NM Environment Review: Cannon AFB, Santolina and more

All week, we look for stories that help New Mexicans better understand what’s happening with water, climate, energy, landscapes and communities around the region. Thursday morning, that news goes out via email. To subscribe to that weekly email, click here. Here’s a snippet of what subscribers read this week:
You’ve heard about the groundwater contamination at Kirtland Air Force Base, where jet fuel leaked for decades into Albuquerque’s aquifer. Now, there’s another problem at an Air Force base—this time at Cannon Air Force Base in eastern New Mexico.

NM Environment Review: Climate change and NM’s future

This week, we shared the entire NM Environment Review online. Next week, we’ll return to sharing only a snippet on the website and saving the rest for subscribers to the weekly email. To ensure you don’t miss out, sign up here. 
Let’s face it: there’s only one story this week. The Intergovernmental Panel on Climate Change released a special report Monday detailing the serious need for action on climate change. As we reported Wednesday, the IPCC noted that if humans don’t drastically reduce greenhouse gas emissions in the next decade, we will not stop warming that’s expected to have widespread and catastrophic impacts upon the Earth’s ecosystems.
National papers, magazines and television programs covered the report, which includes a summary for policymakers.

New Mexico bears the brunt of D.C.’s environment decisions

Given the fire hose of news from Washington, D.C. every day, New Mexicans can be forgiven if they miss stories about environmental overhauls from the White House and funding mishaps in Congress. But ignorance isn’t bliss when it comes to climate-changing methane emissions, less money for public lands and parks or the intergenerational impacts of mercury exposure. At NM Political Report, we’re continuing to track the federal changes that affect New Mexicans. Here are a few of the most important issues that popped up recently. Udall: Climate change ‘moral test of our age’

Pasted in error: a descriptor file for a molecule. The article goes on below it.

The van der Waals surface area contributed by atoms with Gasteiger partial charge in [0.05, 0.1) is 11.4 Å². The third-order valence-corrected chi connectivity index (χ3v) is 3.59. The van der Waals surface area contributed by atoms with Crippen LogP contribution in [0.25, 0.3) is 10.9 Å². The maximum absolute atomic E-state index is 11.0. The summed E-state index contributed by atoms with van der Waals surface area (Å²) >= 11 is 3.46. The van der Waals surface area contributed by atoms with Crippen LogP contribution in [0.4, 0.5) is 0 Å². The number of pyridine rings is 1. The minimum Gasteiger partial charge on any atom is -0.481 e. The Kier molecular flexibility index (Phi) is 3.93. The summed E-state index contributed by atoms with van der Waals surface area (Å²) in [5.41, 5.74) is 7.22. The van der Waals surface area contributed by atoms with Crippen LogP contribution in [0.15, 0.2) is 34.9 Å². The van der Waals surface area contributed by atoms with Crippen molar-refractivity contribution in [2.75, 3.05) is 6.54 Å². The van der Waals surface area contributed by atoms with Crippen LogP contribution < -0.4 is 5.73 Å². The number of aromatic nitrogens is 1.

At the end of last month, Congress let the Land and Water Conservation Fund lapse.

NM Environment Review: River flows, Gila money and what’s coming next week

•The Durango Herald reported that in Durango last week, the Animas River registered its lowest levels in more than 100 years of records. On Sept. 26, the river through the southwestern Colorado town dropped below 100 cubic feet per second. Jonathan Thompson wrote about it on his website, too. •And by the time the Animas crosses into New Mexico, it’s in even worse shape. As of Wednesday, it was running at less than ten cfs.

As NM’s water situation worsens, SCOTUS battle over the Rio Grande intensifies

Last winter, snows didn’t come to the mountains, and the headwaters of the Rio Grande suffered from drought. In April, the river—New Mexico’s largest—was already drying south of Socorro. And over the summer, reservoir levels plummeted. Meanwhile, the U.S. Supreme Court battle between Texas, New Mexico and the U.S. government over the waters of the Rio Grande marches onward. At a meeting at the end of August, the special master assigned to the case by the Supreme Court set some new deadlines: The discovery period will close in the summer of 2020 and the case will go to trial no later than that fall.

As warming strains NM’s water supplies, ‘status quo’ no longer works